First, the company focused on strengthening its executive leadership, even if that meant making the difficult decisions to remove people who were not on board with moving in a new direction. In recent years, SDI Plastics has also cultivated blue ocean markets to build mutually beneficial global partnerships, has strengthened its investment in R&D programmes and fine-tuned production inefficiencies and automation.
“It was not one specific thing that helped us through that downturn in Australian manufacturing,” Dhanda says. “We really did pivot in many areas to change the way we do things to become a competitive company in Australia.”
Dhanda is also aware that his company will need to continue along the path of innovation so that it can stay ahead of an increasingly competitive crowd of companies that supply fantastic components. SDI Plastics spends extra time in the research and discovery phase, challenging operations at every stage.
“Our clients desire new methodologies to help them become more globally competitive in this market. Our thought process is there has to be a better way than the conventional method,” he explains. “There are numerous times where we’ve been able to successfully make a component run more efficiently by using better quality parts because we have a complete understanding of the whole process.”
Along with its R&D programmes, Dhanda believes resourcefulness, efficiency, service and a reputation for delivering results is what truly differentiates SDI Plastics from its peers. “We are a results-producing company. How we operate, our experience, our skillset is what sets us apart,” he shared. “We take personal pride in every relationship that we establish, and we really do take each project personally.”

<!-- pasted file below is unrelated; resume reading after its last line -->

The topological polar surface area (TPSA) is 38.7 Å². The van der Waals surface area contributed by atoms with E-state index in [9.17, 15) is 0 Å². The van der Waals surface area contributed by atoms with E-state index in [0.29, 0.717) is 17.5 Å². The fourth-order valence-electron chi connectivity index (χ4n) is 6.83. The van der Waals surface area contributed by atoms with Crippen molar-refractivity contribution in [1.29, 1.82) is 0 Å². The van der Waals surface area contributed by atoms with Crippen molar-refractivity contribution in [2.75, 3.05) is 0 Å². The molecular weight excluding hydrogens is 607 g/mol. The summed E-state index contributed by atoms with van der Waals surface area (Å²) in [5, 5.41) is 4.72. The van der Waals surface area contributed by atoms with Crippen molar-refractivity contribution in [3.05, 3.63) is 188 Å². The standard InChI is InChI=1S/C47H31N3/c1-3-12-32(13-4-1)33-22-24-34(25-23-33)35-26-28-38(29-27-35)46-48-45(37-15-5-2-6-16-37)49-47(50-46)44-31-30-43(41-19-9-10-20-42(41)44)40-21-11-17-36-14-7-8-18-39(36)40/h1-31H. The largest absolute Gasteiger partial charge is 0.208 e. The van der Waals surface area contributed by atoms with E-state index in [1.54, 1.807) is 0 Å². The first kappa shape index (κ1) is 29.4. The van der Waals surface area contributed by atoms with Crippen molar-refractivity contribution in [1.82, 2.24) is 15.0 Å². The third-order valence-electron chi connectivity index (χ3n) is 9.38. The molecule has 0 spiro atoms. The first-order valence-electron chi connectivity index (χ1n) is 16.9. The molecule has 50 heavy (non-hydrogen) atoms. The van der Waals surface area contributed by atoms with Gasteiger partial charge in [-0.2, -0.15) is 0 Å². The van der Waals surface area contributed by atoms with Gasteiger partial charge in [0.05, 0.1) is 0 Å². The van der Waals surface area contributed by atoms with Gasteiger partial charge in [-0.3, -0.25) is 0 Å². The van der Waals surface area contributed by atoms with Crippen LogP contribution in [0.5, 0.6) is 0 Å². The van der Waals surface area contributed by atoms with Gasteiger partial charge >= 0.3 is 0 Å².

An industry focus on environmental sustainability and new technology
Reaching $164 billion (AUD) in 2017, the plastic injection moulding industry is projected to generate nearly $327 billion by 2023. While rising demand in packaging, food and medical devices is driving global growth, Dhanda is most excited to explore collaborations with tech companies by capitalising on artificial intelligence and the Internet of Things (IoT). He also sees potential to diversify into exporting Australian products overseas thanks to the absence of a foreign exchange rate.
Dhanda is inspired by the industry’s growing embracement of a circular economy to reduce the amount of plastics thrown into the rubbish. Under this guiding principle, companies are finding new ways to recycle plastic components into the production process to incorporate them into other products. He notes that Australia will soon benefit from the big changes that are currently happening across Europe.
While he concedes that changing human behaviour regarding waste is difficult, particularly in Third World countries, there are some fantastic solutions emerging from industry collaborations. SDI Plastics is currently working on an R&D project that Dhanda expects will have a massive impact locally and globally if it comes to commercialisation.
Another trend trickling into Australia out of the European market is the use of metal 3D printing. This technology enables manufacturers to integrate metal components with plastic parts to provide reinforcement, rapid prototyping and low-volume manufacturing. During the past two years, SDI Plastics has emerged as a leader in this space with projects currently in development. “This is really going to change the industry in a big way,” Dhanda reveals.
“I see many areas where we are growing, and our R&D department is thriving,” Dhanda says. “It’s really exciting to see how that is going to come to fruition in the near future.”
For more information on SDI Plastics visit www.sdiplastics.com.au.